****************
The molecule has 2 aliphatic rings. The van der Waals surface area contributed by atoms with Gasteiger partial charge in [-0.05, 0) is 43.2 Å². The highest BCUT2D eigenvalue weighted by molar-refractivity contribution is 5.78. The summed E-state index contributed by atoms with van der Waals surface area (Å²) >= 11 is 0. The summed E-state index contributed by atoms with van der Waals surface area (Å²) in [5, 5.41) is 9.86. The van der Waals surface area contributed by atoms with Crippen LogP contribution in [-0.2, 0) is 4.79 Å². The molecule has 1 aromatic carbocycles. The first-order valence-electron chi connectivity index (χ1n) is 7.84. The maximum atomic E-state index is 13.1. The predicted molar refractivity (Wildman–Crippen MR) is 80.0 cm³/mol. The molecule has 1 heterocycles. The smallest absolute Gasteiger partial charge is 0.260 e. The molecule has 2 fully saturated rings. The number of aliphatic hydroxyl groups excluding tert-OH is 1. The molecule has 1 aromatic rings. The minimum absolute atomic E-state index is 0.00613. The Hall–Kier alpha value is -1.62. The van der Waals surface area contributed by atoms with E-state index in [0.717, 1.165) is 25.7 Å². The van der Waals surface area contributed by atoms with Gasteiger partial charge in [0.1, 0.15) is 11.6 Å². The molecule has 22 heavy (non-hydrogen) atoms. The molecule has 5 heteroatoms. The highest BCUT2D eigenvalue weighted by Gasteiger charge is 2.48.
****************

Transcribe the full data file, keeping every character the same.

The molecule has 2 aliphatic rings. The van der Waals surface area contributed by atoms with Gasteiger partial charge in [-0.05, 0) is 43.2 Å². The highest BCUT2D eigenvalue weighted by molar-refractivity contribution is 5.78. The summed E-state index contributed by atoms with van der Waals surface area (Å²) >= 11 is 0. The summed E-state index contributed by atoms with van der Waals surface area (Å²) in [5, 5.41) is 9.86. The van der Waals surface area contributed by atoms with Crippen LogP contribution in [-0.2, 0) is 4.79 Å². The molecule has 1 aromatic carbocycles. The first-order valence-electron chi connectivity index (χ1n) is 7.84. The maximum atomic E-state index is 13.1. The predicted molar refractivity (Wildman–Crippen MR) is 80.0 cm³/mol. The molecule has 1 heterocycles. The smallest absolute Gasteiger partial charge is 0.260 e. The molecule has 2 fully saturated rings. The number of aliphatic hydroxyl groups excluding tert-OH is 1. The molecule has 1 aromatic rings. The minimum absolute atomic E-state index is 0.00613. The Hall–Kier alpha value is -1.62. The van der Waals surface area contributed by atoms with E-state index in [0.717, 1.165) is 25.7 Å². The van der Waals surface area contributed by atoms with Gasteiger partial charge in [0.1, 0.15) is 11.6 Å². The molecule has 22 heavy (non-hydrogen) atoms. The molecule has 5 heteroatoms. The highest BCUT2D eigenvalue weighted by Gasteiger charge is 2.48.